The Board concluded, in agreement with the Administrative Law Judge, that by unilaterally changing the operation of its referral procedure from the rule-of-five to the rule-of-one, and by threatening to strike unless the Employers' Association members accepted this change, the Union had refused to bargain collectively in good faith with the Association. The Board further concluded that the Union violated Sections 8(b) (1) (A) and 8(b) (2) of the Act by placing the names of current Executive Committee members, former Business Managers and former Assistant Business Managers at the top of the out-of-work list, thereby giving them referral preference.

Accordingly, the Board ordered the Union to cease and desist from placing the names of Union leaders at the top of the out-of-work list, from making any unilateral changes in the operation of its hiring hall and from threatening to strike in order to force compliance with such unilateral changes. Affirmatively, the Union was ordered immediately to resume operating its hiring hall under the rule-of-five and to continue doing so until the Union and Employers' Association either agreed on a substitute referral system or reached a bona fide impasse on the issue. The Board also ordered the Union to notify in writing the Association, each constituent employer member thereof, and each member of the Union that the rule-of-five has been reinstated; and to post appropriate notices.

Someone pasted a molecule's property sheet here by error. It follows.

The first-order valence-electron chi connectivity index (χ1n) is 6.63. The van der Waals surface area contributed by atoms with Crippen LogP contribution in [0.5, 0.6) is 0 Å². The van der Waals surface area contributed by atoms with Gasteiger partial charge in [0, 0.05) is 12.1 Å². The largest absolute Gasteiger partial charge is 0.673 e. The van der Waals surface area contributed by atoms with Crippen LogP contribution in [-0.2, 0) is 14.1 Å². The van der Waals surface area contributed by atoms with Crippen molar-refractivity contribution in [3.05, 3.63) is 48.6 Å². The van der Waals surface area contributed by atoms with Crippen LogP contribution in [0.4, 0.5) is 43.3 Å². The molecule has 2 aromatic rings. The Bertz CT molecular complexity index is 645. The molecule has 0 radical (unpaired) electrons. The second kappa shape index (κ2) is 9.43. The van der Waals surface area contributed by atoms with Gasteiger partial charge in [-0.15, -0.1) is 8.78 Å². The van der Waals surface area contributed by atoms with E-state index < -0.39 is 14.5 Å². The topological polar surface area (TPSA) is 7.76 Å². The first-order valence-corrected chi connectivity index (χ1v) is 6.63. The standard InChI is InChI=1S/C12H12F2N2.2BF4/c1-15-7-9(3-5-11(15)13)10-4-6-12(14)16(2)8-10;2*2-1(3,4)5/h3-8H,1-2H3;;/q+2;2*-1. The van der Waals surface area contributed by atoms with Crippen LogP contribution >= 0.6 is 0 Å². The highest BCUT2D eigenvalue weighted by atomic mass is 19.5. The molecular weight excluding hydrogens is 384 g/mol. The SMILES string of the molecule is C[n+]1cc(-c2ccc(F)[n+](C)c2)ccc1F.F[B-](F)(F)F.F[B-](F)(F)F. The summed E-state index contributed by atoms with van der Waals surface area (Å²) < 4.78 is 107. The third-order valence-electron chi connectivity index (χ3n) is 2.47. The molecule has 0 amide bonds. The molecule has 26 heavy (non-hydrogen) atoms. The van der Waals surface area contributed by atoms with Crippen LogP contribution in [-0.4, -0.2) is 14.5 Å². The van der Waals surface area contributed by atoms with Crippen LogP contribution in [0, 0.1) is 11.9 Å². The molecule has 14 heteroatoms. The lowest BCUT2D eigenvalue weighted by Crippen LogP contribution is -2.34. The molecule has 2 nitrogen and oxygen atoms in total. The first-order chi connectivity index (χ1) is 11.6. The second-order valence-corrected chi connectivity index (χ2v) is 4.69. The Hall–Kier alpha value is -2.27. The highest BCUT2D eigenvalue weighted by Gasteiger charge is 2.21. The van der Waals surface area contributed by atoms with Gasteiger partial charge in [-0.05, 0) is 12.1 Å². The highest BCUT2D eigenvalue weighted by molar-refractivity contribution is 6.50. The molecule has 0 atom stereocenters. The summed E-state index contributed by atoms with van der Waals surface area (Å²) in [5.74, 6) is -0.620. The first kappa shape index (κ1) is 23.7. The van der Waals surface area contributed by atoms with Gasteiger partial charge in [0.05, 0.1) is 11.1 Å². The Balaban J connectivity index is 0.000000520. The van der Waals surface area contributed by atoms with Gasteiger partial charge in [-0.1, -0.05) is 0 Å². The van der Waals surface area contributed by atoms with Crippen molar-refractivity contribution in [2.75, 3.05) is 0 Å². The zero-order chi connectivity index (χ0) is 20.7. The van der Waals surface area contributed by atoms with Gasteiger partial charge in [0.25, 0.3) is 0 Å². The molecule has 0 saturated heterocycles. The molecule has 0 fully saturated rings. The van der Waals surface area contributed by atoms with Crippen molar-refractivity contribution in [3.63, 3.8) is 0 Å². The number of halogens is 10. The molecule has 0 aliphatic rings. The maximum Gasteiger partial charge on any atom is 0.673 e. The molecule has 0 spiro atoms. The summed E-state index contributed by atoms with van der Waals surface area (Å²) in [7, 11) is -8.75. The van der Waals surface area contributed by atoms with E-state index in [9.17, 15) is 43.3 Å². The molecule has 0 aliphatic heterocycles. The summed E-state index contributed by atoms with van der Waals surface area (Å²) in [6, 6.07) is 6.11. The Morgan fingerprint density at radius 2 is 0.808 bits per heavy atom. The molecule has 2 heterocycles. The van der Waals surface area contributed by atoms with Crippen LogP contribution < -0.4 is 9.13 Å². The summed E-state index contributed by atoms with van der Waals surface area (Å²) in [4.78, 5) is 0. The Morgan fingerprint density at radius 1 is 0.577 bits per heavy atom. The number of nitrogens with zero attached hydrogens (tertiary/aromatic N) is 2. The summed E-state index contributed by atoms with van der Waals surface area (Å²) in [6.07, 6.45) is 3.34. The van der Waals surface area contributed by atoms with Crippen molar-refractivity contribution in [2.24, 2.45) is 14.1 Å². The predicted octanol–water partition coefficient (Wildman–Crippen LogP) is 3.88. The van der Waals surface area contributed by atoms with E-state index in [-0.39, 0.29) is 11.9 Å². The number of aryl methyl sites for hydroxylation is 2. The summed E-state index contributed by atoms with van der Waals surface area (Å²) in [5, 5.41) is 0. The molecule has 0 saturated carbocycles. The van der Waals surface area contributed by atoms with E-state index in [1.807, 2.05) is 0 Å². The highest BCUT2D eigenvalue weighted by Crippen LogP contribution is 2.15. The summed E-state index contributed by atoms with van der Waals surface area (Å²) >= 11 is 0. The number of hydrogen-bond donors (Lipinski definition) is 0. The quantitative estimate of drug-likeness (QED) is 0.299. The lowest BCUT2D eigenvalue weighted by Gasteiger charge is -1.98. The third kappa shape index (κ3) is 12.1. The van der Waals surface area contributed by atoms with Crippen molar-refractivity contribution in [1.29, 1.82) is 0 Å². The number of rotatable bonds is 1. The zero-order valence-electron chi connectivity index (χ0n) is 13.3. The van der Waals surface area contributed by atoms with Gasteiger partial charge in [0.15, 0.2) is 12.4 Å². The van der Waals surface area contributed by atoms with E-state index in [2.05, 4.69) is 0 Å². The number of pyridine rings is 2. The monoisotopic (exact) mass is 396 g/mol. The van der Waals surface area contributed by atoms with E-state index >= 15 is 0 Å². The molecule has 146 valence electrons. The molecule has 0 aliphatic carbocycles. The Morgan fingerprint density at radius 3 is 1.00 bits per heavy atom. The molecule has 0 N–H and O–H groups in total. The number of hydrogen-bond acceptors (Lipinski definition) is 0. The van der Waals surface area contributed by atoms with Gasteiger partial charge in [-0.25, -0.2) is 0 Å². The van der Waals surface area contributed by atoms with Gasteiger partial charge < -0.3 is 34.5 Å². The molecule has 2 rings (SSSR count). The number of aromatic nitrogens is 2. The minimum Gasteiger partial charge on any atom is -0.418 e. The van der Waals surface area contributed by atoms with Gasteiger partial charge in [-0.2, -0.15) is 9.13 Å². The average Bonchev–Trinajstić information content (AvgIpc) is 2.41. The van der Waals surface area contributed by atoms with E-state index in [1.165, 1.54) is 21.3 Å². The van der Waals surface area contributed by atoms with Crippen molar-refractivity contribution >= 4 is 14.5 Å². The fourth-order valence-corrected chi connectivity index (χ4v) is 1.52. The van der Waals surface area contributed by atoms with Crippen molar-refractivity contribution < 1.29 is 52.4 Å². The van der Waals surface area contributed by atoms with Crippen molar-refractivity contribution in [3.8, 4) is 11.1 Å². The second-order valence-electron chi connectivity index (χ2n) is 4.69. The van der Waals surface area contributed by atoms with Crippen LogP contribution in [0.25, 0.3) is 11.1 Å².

The Board's actions were based on its finding that the representational duties of the Executive Committee members and former Union officials do not require their presence in the workplace. In contrast to Shop Captains, who play an active role in representing Union members on the job and whose "superseniority" the Board did not challenge, Executive Committee members are primarily administrators, the Board found. Hence, their hiring-hall priority is not justified by legitimate representational needs, the Board concluded.